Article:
Get Started: First Steps Toward Great Investing

Posted on May 5, 2014 at 12:48 PM PDT by

Saving for retirement is hard, but we all know that it’s those first steps that matter most. Setting aside $100 a week, then $200, aiming for a quarterly goal, then an annual number.

That’s just “pay yourself first,” an age-old technique that works wonders by eliminating the will power problem. If money leaves your paycheck automatically, it’s not there to be spent. Problem solved.

Then, however, we face the next challenge, making that money grow. You need to invest. Otherwise, inflation surely will eat up the purchasing power of your money.


The math on that is simple. A solid investment return doubles your money every 10 years. Inflation cuts it in half every 20.

How can you get started toward a great, but simple, investment plan? By seeking a portfolio that will find that magic double with a minimum of risk.

Here’s how to do it:

1. Diversify

One of the most nerve-wracking aspects of investing is watching your stock picks rise and fall with the markets. Owning a small collection of stocks, even blue chips, can lead you to focusing heavily on whatever news pops up on your computer or TV that might affect those investments.

The truth is, you need stocks but you don’t need to pick them. Owning a broad selection of stocks, even the entire stock market through index funds, is plenty enough exposure to their growth and earning power. Plus, if you own thousands of stocks, the fortunes of one or another will be far less taxing on your mental state.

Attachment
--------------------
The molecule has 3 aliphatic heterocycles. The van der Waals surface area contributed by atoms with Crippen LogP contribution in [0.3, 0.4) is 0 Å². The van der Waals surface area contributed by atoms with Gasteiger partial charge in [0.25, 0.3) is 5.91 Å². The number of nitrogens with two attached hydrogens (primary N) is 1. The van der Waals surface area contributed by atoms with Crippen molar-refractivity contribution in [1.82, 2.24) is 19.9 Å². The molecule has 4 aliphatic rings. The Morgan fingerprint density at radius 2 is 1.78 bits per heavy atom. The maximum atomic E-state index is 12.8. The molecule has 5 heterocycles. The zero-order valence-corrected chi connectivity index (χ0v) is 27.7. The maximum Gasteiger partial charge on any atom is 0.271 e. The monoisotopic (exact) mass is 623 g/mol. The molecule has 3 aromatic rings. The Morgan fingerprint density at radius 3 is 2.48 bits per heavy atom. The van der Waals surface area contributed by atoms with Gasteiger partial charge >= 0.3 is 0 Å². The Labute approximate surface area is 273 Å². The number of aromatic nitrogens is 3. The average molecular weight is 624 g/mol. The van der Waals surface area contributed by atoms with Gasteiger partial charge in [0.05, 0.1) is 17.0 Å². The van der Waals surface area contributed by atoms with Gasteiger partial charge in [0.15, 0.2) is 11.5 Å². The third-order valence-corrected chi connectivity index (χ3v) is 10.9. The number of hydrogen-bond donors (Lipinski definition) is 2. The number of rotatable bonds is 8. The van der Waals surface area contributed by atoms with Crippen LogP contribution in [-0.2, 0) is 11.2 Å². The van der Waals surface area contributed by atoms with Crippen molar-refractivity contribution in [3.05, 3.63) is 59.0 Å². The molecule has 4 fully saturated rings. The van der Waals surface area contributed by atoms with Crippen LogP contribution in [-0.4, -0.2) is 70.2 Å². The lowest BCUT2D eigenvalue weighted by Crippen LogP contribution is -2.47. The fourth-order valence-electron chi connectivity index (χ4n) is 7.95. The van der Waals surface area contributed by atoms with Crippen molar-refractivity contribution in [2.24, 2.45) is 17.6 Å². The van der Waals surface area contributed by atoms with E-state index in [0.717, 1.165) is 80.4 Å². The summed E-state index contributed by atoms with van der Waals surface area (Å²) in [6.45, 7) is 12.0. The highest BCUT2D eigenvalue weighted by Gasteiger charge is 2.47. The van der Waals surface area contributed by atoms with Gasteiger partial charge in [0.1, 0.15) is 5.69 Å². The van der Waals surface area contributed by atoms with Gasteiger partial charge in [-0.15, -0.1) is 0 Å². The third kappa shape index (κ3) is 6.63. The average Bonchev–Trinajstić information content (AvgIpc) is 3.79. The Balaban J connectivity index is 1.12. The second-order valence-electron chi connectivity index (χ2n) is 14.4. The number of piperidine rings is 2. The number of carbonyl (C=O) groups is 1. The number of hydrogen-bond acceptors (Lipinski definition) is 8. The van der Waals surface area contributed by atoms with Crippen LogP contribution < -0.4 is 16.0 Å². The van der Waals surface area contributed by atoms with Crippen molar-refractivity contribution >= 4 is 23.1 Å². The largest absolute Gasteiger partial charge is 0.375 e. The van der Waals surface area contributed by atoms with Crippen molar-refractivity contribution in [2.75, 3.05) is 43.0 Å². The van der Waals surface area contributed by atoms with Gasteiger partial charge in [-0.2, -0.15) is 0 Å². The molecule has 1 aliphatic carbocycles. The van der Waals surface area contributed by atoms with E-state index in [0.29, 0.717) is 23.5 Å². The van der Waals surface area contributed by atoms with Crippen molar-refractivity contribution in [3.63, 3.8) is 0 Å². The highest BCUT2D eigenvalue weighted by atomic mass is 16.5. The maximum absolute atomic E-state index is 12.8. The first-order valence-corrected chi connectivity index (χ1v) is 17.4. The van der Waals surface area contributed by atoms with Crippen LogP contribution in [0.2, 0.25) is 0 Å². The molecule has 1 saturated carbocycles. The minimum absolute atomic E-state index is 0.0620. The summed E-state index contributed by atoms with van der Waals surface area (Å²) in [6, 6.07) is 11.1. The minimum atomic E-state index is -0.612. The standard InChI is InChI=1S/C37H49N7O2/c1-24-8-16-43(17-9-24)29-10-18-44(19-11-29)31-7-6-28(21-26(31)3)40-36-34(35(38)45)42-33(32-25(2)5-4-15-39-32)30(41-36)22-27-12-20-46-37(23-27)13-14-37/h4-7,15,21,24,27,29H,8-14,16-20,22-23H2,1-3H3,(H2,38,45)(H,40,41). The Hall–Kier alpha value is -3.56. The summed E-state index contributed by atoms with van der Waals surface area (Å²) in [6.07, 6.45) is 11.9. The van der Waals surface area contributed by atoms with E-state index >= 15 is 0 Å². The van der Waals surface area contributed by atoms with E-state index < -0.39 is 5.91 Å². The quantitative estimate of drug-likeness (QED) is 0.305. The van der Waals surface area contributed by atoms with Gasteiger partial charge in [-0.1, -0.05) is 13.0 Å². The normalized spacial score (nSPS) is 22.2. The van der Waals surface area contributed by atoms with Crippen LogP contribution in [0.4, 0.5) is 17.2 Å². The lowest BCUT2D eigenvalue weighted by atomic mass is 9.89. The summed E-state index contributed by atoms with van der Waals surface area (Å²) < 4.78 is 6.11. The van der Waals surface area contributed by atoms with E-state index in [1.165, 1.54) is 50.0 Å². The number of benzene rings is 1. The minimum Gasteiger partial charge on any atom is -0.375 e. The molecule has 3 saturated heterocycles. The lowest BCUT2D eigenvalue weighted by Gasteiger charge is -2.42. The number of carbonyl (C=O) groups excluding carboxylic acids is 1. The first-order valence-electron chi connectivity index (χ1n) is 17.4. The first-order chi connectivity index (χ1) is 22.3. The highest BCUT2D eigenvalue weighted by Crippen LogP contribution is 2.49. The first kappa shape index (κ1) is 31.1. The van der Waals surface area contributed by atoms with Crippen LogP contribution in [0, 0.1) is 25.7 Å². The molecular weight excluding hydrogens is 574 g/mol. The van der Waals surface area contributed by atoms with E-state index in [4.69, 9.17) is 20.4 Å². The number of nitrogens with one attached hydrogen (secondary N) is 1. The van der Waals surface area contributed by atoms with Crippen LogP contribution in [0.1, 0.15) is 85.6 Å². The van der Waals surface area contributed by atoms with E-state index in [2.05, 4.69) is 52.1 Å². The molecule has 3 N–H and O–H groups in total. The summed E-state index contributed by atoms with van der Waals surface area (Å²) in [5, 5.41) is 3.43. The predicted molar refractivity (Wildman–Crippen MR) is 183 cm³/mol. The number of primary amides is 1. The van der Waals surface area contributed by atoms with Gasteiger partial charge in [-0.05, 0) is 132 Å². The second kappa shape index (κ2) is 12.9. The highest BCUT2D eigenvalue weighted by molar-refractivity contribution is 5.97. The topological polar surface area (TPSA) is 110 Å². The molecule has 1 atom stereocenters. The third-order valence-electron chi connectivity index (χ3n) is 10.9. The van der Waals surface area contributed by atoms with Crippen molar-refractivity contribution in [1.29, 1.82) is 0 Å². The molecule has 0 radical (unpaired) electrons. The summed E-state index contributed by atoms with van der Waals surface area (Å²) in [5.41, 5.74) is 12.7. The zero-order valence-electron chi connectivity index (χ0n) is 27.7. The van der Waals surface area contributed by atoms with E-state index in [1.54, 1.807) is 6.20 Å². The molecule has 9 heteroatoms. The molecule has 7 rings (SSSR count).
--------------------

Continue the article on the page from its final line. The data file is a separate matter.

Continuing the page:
2. Rebalance

The way to make money in the markets is to buy low and sell high. That doesn’t mean, however, that market timing is good for your financial health.

The safer and simpler way to take gains is to own a well-designed portfolio and to sell off the excess when one or another asset classes outperforms (selling high) and use the cash to reinvest in the rest of your portfolio (buying low).

3. Compound

Is doubling your money enough to keep inflation at bay? Absolutely, once you realize the power of compounding. Every dollar you earn in appreciation and incoming dividends and interest is reinvested, thus growing the size of your total portfolio now and into the future.

The incoming money only adds to the ability of your portfolio to mushroom larger in time, doubling, then doubling again, then one more time. Inflation is quickly left in the dust.

Finally, it’s important to remember that every penny you spend on fees paid to active money managers and financial advisors is money that no longer grows on your behalf. Keep costs in line, always, with the long-term goal of growing your savings into wealth.